Monthly Archives: June 2015

Soul Summit to explore, honor black foodways

The veteran food writer, author of the upcoming book “The Jemima Code,” has organized Soul Summit: A Conversation About Race, Identity, Power and Food, a three-day event in Austin, Friday-Sunday.

In addition to hearing the speakers, attendees will get to take a walking culinary tour of Austin’s African American Cultural Heritage District and watch a historical food drama from local artists Carla Nickerson and Jennifer Cumberbatch.

Classic and modern interpretations of African-American cuisine will come from visiting chefs Bryant Terry, Syrena Johnson, Todd Richards, Kevin Mitchell and Chris Williams, and Atlanta mixologist Tiffanie Barriere will demonstrate African-Americans’ influence on beverages, spirits and the modern cocktail.

Via:: Food

      

Mmm – the cherry is so very …

When unseasonably late spring rains came, the ripe fruit still on the trees suffered some damage; the water settled in the dip where the stem meets the fruit, causing the fruit to split and rot.

¹⁄3 cup all-purpose flour

Turn down oven temperature to 350 degrees and continue baking until pancake is puffed and well browned, about 15 minutes.

Per serving: 203 calories, 8 g protein, 15 g carbohydrates, 13 g fat, 234 mg cholesterol, 293 mg sodium, 1 g fiber.

In a medium saucepan, bring the sugar, water, lemon juice, and cardamom to a boil.

½teaspoon cumin seeds

1 tablespoon extra-virgin olive oil

Put the cumin seeds into a small frying pan and toast over medium-high heat until toasted and fragrant, 2 to 3 minutes.

In a medium bowl, whisk together the lime juice, olive oil and salt.

Toss with the poblano, half of the onions and cumin seeds.

Per serving: 77 calories, 1 g protein, 12 g carbohydrates, 3 g fat, 0 mg cholesterol, 98 mg sodium, 2 g fiber.

Via:: Food

      

Rhubarb can replace pineapple in upside down cake

In my rural New England hometown, springtime rhubarb was so plentiful that we’d head out to the field with a bowl of sugar, rip the ruby stalks from the ground and dip the ends into the sugar for an afternoon snack.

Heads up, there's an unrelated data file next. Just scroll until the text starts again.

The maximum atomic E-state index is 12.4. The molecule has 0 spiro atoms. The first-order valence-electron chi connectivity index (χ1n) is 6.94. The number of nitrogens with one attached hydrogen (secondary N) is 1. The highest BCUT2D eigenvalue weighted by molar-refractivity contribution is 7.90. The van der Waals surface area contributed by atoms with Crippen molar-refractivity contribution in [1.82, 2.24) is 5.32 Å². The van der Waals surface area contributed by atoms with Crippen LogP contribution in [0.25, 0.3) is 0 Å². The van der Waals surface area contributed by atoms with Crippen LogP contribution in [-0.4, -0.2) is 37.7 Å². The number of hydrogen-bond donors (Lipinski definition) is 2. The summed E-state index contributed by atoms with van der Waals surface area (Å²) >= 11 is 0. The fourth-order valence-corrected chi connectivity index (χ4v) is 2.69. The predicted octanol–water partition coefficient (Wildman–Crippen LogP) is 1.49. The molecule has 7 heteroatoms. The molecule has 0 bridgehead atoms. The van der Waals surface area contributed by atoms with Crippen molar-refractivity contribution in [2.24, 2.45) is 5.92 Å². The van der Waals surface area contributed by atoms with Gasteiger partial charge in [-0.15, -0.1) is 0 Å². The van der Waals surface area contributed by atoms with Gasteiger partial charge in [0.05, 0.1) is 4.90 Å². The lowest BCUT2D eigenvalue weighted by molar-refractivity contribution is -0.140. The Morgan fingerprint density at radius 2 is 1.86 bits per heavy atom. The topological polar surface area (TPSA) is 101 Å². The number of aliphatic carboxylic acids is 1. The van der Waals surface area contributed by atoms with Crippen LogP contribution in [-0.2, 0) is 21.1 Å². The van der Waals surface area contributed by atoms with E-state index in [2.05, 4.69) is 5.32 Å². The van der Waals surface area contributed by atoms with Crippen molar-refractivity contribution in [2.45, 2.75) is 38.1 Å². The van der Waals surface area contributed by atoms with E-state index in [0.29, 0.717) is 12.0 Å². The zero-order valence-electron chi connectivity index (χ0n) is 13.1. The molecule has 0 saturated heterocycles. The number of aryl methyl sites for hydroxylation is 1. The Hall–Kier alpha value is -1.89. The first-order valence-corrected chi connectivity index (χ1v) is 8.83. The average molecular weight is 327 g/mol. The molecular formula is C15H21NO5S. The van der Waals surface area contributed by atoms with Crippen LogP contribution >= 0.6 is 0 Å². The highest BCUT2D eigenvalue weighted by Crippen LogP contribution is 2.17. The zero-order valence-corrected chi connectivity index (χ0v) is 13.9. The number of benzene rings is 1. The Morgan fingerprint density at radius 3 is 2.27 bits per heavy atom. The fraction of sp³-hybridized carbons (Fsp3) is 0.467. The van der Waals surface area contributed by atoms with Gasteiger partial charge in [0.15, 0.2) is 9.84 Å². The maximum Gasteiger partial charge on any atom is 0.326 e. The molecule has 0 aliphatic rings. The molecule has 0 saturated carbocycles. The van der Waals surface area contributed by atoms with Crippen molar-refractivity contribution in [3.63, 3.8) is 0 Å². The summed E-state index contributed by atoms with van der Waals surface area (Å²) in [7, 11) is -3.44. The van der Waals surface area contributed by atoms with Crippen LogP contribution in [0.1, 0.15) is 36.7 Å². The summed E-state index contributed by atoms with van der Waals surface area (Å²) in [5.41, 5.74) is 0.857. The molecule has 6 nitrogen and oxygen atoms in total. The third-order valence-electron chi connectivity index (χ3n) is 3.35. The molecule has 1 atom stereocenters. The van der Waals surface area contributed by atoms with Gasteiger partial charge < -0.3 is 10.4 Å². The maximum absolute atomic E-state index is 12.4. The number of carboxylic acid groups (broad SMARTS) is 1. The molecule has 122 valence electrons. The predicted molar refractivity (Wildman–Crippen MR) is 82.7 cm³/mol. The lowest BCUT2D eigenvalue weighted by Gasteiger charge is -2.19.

The cake itself – with a delicate, tender crumb and gentle vanilla flavor, remains the same year-round.

4 tablespoons unsalted butter, at room temperature

½ cup (1 stick or 8 tablespoons) unsalted butter, at room temperature

In the bowl of an electric mixer fitted with a paddle attachment (or in a bowl with a hand mixer) combine the butter and sugar and beat until very light and fluffy, about 5 minutes.

Add the dry ingredients to the butter mixture in three additions, alternating with the milk and ending with the flour mixture.

Spoon the batter into the prepared pan and spread over the fruit, making sure no rhubarb is poking through the batter.

Transfer the cake to the oven and bake, rotating it once, until it is golden brown, springs back when you touch the center and a toothpick inserted in the center comes out clean, about 45 minutes.

Per serving: 440 calories, 5 g protein, 64 g carbohydrates, 19 g fat, 102 mg cholesterol, 198 mg sodium, 1 g fiber.

Via:: Food

      

Calendar of events

Wine
The Woodlands Wine & Food Week: Wednesday through Sunday; individually priced events scheduled daily; schedule at wineandfoodweek.com.
Mediterranean wine tasting: At Pappas Bros. Steakhouse, 5839 Westheimer; 5:30 p.m. Friday; $70 plus tax and gratuity; 713-780-7352.
Rosé tasting: At French Country Wines, 2433 Bartlett; noon-6 p.m. Saturday; free; 713-993-9500.
Bichot wine dinner: At Étoile Cuisine et Bar, 1101-11 Uptown Park; 7 p.m. Tuesday; $98; 832-668-5808.
Stony Hill wine dinner with owner Sarah McCreas: At Backstreet Cafe, 1103 S. Shepherd; 7 p.m. Tuesday; $125 plus tax and gratuity; 713-521-2239 or BackstreetSpecialEvents@gmail.com.

Via:: Food

      

Three options for chaos of busy weeks

While my friends were suffering through low-level admin jobs, I was learning knife skills to earn a culinary degree.

[…] with two kids younger than 5 demanding my every free second – and the endless struggle to balance work and home life – I face the same struggles as everyone else.

Would I love to find five recipes that interest all family members, make a shopping list, get to the grocery store to buy it all and prep on Sunday so the week ahead would be easier?

Take something like a steak and spring vegetable sauté, for example, which starts with stir-fry beef.

Throw it in a pan with crispy seasonal snap peas – or just about anything else that looks good – add pantry seasonings such as soy sauce, and dinner is on the table in minutes.

[…] for the skilled – or passionate – cooks who still count their supermarket trips as coveted “alone time,” try this seasonal recipe for simple and fresh asparagus and egg toast or pan-roasted chicken legs.

Heat a large, oven-safe skillet over high heat and add enough olive oil to coat the bottom.

Pour off the excess liquid and add a swirl of sesame oil.

Add any of the following and cook for a couple of minutes more: a generous squeeze of lemon juice, a splash of soy sauce and a few drops of sriracha, if you like a little heat.

1 tablespoon plus 4 teaspoons unsalted butter, room temperature

Put about 1 inch of water into a skillet large enough to hold the asparagus spears, preferably in a single layer, and bring the water to a boil.

Place 1 teaspoon butter and ½ tablespoon olive oil into an 8-inch, nonstick frying pan and heat over medium heat.

Per serving: 249 calories, 8 g protein, 17 g carbohydrate, 17 g fat, 25 mg cholesterol, 308 mg sodium, 3 g fiber.

Via:: Food